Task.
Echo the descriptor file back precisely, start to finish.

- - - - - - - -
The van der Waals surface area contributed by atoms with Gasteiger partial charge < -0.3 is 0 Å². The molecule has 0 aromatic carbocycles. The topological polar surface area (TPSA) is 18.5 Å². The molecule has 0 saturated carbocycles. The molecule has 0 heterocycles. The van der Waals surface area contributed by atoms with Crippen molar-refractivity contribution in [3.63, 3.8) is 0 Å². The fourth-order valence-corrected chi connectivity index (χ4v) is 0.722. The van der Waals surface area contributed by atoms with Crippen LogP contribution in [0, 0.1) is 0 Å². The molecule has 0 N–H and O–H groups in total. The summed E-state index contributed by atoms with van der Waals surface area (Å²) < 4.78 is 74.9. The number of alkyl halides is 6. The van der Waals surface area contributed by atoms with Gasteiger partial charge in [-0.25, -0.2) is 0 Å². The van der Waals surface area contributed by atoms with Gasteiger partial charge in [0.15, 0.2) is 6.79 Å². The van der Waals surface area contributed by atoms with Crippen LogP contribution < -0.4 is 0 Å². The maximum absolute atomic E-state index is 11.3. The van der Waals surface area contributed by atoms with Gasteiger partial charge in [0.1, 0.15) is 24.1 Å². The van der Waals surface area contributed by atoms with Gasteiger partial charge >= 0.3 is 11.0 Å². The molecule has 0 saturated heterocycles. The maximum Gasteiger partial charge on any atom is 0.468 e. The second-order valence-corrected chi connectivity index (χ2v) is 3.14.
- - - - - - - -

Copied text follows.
The van der Waals surface area contributed by atoms with Gasteiger partial charge < -0.3 is 0 Å². The molecule has 0 aromatic carbocycles. The topological polar surface area (TPSA) is 18.5 Å². The molecule has 0 saturated carbocycles. The molecule has 0 heterocycles. The van der Waals surface area contributed by atoms with Crippen molar-refractivity contribution in [3.63, 3.8) is 0 Å². The fourth-order valence-corrected chi connectivity index (χ4v) is 0.722. The van der Waals surface area contributed by atoms with Crippen LogP contribution in [0, 0.1) is 0 Å². The molecule has 0 N–H and O–H groups in total. The summed E-state index contributed by atoms with van der Waals surface area (Å²) < 4.78 is 74.9. The number of alkyl halides is 6. The van der Waals surface area contributed by atoms with Gasteiger partial charge in [-0.25, -0.2) is 0 Å². The van der Waals surface area contributed by atoms with Gasteiger partial charge in [0.15, 0.2) is 6.79 Å². The van der Waals surface area contributed by atoms with Crippen LogP contribution < -0.4 is 0 Å². The maximum absolute atomic E-state index is 11.3. The van der Waals surface area contributed by atoms with Gasteiger partial charge in [0.1, 0.15) is 24.1 Å². The van der Waals surface area contributed by atoms with Gasteiger partial charge >= 0.3 is 11.0 Å². The molecule has 0 saturated heterocycles. The maximum Gasteiger partial charge on any atom is 0.468 e. The second-order valence-corrected chi connectivity index (χ2v) is 3.14.